Saturday, July 13, 2013

Worm poo's window into past climate

The worm secretions may act as a "self-produced indigestion tablet"

Earthworm faeces can be used to measure past temperatures, providing a window into the ancient climate.
A study shows that the chemistry of small balls of chalky crystals secreted into soil by the worms varies with temperature.
A UK team said the granules could be compared with other climatic "proxies", such as ice cores and deep sea sediments.
Scientists from the universities of Reading and York report that the calcium carbonate (calcite) nodules dug up from archaeological sites give a unique measure of the ancient local temperatures.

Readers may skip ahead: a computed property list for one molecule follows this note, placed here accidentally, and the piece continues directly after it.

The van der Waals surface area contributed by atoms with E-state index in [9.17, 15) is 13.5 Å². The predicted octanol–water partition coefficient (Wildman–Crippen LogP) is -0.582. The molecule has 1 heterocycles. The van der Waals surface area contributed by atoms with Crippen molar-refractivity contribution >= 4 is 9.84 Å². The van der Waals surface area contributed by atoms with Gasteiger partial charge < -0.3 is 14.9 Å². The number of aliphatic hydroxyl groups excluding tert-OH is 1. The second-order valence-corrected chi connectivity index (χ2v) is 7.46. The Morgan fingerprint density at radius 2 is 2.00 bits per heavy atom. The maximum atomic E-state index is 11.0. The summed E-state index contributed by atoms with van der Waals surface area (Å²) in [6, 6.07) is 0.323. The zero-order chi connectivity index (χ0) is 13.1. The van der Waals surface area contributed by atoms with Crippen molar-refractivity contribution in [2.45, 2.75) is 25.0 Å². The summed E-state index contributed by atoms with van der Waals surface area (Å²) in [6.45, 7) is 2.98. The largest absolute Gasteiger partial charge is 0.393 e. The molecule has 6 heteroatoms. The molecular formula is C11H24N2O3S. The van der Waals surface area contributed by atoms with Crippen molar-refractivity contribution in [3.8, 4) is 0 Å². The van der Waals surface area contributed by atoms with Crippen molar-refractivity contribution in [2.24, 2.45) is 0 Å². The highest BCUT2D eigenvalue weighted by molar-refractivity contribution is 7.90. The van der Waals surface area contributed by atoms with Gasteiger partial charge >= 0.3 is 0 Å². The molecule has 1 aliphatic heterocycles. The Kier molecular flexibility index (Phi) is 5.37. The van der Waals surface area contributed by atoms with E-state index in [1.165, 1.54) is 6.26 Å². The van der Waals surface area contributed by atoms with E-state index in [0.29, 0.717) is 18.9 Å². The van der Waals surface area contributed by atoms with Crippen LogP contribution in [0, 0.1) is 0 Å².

Because the ratios of different isotopes, or forms, of oxygen within the calcite crystals vary with temperature, they record the conditions present as they grow inside the worms.
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